Small Flock Poultry Farmers of Canada rep calls for changes to chicken industry

PROVIDENCE BAY—In an open letter to all members of the Chicken Farmers of Ontario, Providence Bay resident Glenn Black, president of the Small Flock Poultry Farmers of Canada, is calling for changes to take place in Canada’s chicken industry.

“I don’t think the current chicken monopoly is a monolith,” said Mr. Black. “Many people sense this is going bad. It’s scary for many farmers, but they don’t know what to do about it, so they swallow hard and go in the same direction.”

“I’m hoping that this letter will be a clarion call to people,” said Mr. Black. “I’m not the only one, and we have to make change for the better. If they choose to not change the system, then others will eventually change it, with or without them.”

“I want all farmers to know that they are not alone, others are just as worried about the current poultry supply management system,” stated Mr. Black.

Mr. Black explained, “the CFO board runs a secret service on behalf of its members, making choices for their best interests, with all other farmers hanging on to their coat tails. Because they have been given delegated powers by the federal and provincial governments, they are supposed to have a duty to the public, not create dictators. They’re supposed to be looking at the greater good of everyone. But what we see is the CFO and CFC operating against the greater good of all citizens, so they can look out for their own private self interest.”

“And for those farmers who haven’t been affected thus far, they will,” said Mr. Black, pointing out, “farm gate prices have been cut way back, and Ontario is being stripped of its production quotas more and more by the CFC.”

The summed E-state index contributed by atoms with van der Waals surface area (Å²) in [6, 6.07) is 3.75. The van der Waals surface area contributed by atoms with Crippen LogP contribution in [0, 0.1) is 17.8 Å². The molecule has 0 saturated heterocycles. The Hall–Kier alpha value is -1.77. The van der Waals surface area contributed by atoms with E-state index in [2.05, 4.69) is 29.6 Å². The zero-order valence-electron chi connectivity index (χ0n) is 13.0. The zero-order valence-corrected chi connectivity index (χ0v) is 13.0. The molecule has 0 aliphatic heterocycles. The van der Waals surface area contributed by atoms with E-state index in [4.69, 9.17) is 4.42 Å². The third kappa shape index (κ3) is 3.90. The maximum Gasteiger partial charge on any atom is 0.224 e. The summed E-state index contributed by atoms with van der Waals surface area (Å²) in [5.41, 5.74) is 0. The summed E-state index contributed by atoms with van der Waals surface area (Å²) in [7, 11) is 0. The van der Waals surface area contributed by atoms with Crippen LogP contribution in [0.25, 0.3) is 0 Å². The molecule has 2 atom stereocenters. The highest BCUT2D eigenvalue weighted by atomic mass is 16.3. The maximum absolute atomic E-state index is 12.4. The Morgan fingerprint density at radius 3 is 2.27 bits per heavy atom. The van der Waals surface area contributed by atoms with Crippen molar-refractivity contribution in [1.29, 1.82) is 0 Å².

Ontario chicken farmers provide one-third of the Canadian chicken market, “but we are continually being cut back on the amount of chicken we can produce,” explained Mr. Black. “This is occurring because others are in a selfish power struggle at the CFC board.”

In his open letter, Mr. Black states: “Small Flock Poultry Farmers of Canada (SFPFC) is a not-for-profit group representing the rights of all small flock poultry farmers in Canada, members and non-members alike. Obviously, the members of CFO are directly and/or indirectly affected by our plans, actions and inactions—willingly or inadvertently. Therefore, by definition, you, and the other members of CFO are one of SFPFC’s many stakeholders. SFPFC wishes to communicate, consult and reassure you, one of our many stakeholders.”

“SFPFC seeks the restoration of our inalienable rights under Canadian, international, and common law,” wrote Mr. Black. “We understand what it’s like to be stripped of our rights, then subjected to oppression and tyranny by a bureaucratic system. We do not seek to exchange places with you. In other words, we do not wish to prescribe you some of your own medicine. We assume you wish to retain your freedoms, and exercise your rights equal to ours.”

“Most likely, you were not directly involved in setting up Canada’s supply management system, and are therefore not directly responsible for its shortcomings,” wrote Mr. Black. “However, you reap many benefits from this system. Those benefits that you receive from supply management are extracted out of the pocketbooks and lives of your fellow Canadians. While you deserve reasonable compensation for the work you do, and the risks you take on behalf of your career, I trust you are aware that taking more than your fair share is not fair to all the other Canadians you’re supposed to be serving.”

Mr. Black wrote, “CFO was given an almost total monopoly on chicken in Ontario. It is our belief that this monopolistic benefit is inseparable from the corresponding responsibility to serve the greater good of all Canadians. Having this monopoly does not mean that the CFO and its members serve themselves first and foremost, and all other Canadians get what’s left over.”